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April 15, 2019
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D. 202 Board Approves New School as part of Full Day Kindergarten Plan

April 15, 2019 (9:10 p.m.)

District 202 Education Partners,

The Board of Education tonight voted 5-2 to approve building an 18th elementary school to help create enough space to offer full-day kindergarten to all eligible students.

Board members Heather Drake and Dr. Michael Robey voted no. They both stressed that they support the concept of and need for full-day kindergarten, but questioned the project's costs and preferred getting more information about other options.

The District 202 community has identified full-day kindergarten as a high priority for many years. However, the 17 current elementary schools do not have enough space to accommodate the estimated 1,500 students who would be eligible.

As well, unique space requirements for various special education, early childhood and at-risk programs also limit the room available for full-day kindergarten.

Therefore, as a compromise for the last three years District 202 has offered a limited full-day kindergarten program through a computerized random lottery to 24 students per elementary school -- 408 students in all.

That limited full-day program will continue until the new school opens.

We will share much more information in the coming weeks and months, but for now, here are the:

KEY POINTS

  • The new building will be a full-service, K-5 elementary school.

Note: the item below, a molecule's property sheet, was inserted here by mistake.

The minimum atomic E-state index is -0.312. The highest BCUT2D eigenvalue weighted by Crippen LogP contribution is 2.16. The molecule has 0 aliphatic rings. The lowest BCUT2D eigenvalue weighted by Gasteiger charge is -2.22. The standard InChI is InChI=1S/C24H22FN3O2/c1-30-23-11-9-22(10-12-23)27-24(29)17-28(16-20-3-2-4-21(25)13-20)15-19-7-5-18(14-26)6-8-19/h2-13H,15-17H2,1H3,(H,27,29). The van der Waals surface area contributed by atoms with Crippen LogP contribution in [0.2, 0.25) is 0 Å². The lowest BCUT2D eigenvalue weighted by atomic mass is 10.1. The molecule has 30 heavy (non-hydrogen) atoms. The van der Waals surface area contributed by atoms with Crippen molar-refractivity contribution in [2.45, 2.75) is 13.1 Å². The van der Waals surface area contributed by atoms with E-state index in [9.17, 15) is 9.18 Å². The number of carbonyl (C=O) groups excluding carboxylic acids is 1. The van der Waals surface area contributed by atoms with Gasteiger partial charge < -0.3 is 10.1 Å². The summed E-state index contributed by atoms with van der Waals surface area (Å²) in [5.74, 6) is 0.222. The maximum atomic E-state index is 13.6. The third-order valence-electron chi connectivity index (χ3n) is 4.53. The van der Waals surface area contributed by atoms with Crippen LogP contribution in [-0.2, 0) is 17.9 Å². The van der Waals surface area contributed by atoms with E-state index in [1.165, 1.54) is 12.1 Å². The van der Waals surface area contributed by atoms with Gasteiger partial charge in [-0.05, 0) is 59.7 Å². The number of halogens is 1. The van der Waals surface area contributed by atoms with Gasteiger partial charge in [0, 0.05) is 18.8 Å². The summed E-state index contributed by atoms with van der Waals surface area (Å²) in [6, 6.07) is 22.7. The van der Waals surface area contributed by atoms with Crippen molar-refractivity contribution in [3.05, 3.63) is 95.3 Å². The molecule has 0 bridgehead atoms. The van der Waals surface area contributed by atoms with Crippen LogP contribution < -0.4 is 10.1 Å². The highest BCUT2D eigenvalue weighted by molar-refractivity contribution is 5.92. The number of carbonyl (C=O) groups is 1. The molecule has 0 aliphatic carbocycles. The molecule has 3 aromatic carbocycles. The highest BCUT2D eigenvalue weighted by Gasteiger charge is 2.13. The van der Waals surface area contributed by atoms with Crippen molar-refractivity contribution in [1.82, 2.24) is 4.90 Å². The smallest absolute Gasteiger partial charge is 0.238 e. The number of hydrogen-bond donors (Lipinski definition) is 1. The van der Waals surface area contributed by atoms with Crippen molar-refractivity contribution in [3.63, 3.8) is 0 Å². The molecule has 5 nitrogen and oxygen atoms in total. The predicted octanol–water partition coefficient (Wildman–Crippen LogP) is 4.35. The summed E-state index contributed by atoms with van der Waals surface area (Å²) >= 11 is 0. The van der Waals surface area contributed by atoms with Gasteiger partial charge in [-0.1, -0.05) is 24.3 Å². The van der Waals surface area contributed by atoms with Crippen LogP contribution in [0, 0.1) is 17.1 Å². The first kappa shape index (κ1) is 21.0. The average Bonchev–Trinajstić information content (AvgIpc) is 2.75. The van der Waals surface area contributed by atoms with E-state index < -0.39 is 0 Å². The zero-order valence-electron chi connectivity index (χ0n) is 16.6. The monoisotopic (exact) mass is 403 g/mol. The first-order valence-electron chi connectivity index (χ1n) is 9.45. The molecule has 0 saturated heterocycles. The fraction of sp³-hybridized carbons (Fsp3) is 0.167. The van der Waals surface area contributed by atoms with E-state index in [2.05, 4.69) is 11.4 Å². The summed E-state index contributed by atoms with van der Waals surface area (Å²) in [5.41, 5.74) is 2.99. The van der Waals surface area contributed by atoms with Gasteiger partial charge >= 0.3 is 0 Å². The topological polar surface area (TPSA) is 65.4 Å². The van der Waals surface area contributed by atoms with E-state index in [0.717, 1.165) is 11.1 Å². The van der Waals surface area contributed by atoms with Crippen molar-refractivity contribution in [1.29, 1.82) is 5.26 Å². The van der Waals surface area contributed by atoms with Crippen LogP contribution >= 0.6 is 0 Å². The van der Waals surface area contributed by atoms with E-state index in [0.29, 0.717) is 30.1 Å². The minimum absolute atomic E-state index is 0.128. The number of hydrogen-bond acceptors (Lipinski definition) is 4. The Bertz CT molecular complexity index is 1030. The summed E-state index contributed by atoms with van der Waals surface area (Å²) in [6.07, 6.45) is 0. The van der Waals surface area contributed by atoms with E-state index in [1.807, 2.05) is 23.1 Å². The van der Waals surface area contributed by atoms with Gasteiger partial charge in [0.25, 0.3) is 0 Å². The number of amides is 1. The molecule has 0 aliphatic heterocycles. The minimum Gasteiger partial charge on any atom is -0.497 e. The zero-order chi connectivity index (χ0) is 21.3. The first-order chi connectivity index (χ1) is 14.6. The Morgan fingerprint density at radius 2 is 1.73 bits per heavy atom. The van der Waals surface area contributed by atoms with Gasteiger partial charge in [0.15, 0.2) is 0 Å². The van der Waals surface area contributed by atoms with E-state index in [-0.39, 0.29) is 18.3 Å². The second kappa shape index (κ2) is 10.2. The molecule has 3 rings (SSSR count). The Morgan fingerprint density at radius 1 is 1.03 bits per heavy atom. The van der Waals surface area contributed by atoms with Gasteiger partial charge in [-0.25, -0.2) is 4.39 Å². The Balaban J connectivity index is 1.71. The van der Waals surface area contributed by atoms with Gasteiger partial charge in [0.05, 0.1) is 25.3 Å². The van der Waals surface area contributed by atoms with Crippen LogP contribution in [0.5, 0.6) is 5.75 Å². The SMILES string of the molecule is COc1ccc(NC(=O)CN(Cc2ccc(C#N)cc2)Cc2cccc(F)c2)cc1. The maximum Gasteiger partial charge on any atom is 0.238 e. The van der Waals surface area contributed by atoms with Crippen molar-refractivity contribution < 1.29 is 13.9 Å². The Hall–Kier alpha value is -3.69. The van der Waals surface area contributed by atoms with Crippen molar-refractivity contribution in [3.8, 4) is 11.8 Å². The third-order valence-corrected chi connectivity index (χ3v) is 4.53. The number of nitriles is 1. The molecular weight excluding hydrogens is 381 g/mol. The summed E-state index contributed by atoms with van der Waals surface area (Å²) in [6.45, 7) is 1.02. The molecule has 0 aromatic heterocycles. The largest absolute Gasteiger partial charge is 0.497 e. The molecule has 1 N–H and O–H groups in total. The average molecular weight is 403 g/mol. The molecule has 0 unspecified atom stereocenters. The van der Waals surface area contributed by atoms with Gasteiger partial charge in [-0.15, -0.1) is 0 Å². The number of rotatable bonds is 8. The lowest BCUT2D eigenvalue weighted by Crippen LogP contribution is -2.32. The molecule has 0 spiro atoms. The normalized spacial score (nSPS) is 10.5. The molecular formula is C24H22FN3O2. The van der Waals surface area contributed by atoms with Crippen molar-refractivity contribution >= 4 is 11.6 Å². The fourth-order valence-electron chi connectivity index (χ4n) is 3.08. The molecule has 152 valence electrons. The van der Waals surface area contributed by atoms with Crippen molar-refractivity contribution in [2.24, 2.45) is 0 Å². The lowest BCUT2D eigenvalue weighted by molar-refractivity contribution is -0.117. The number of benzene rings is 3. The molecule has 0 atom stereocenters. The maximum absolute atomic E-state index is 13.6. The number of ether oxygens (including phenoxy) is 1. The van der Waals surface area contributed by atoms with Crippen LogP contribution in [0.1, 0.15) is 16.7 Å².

• It will be similar in size and design to the last few elementary schools built in during the district's heavy growth period.
  • It will house about 800 students.
  • It will be built on land the district already owns (the exact site has not yet been determined.)
  • It will take two to three years to build.
  • The new school will stabilize space requirements and assignments for several specialized programs that currently move to different buildings based on need and available space.
  • The new school will cost about $25 million. However:
    • The District will use a special "leasing" option and pay the bank $2.5 million a year for 10 years;
    • After 10 years, the district will take ownership of the property;
    • Personnel and operational costs will add about $2 million a year.

***The district will not have to increase tax rates to pay for the new building. Individual tax bills may increase based on individual property values, but the district’s tax rate will not increase because of this project. 

  • Administration will continue to monitor early childhood and special education space needs and programming and adjust as needed as the new building opens.
  • The district will adjust attendance boundaries as needed when the project nears completion to ensure equitable programming and enrollment at all elementary schools.

Finally, THANK YOU to everyone who shared comments and suggestions with the Board of Education and Administration. Your input is valued and was greatly appreciated.

Have a good evening.

Tom Hernandez

Director of Community Relations

 

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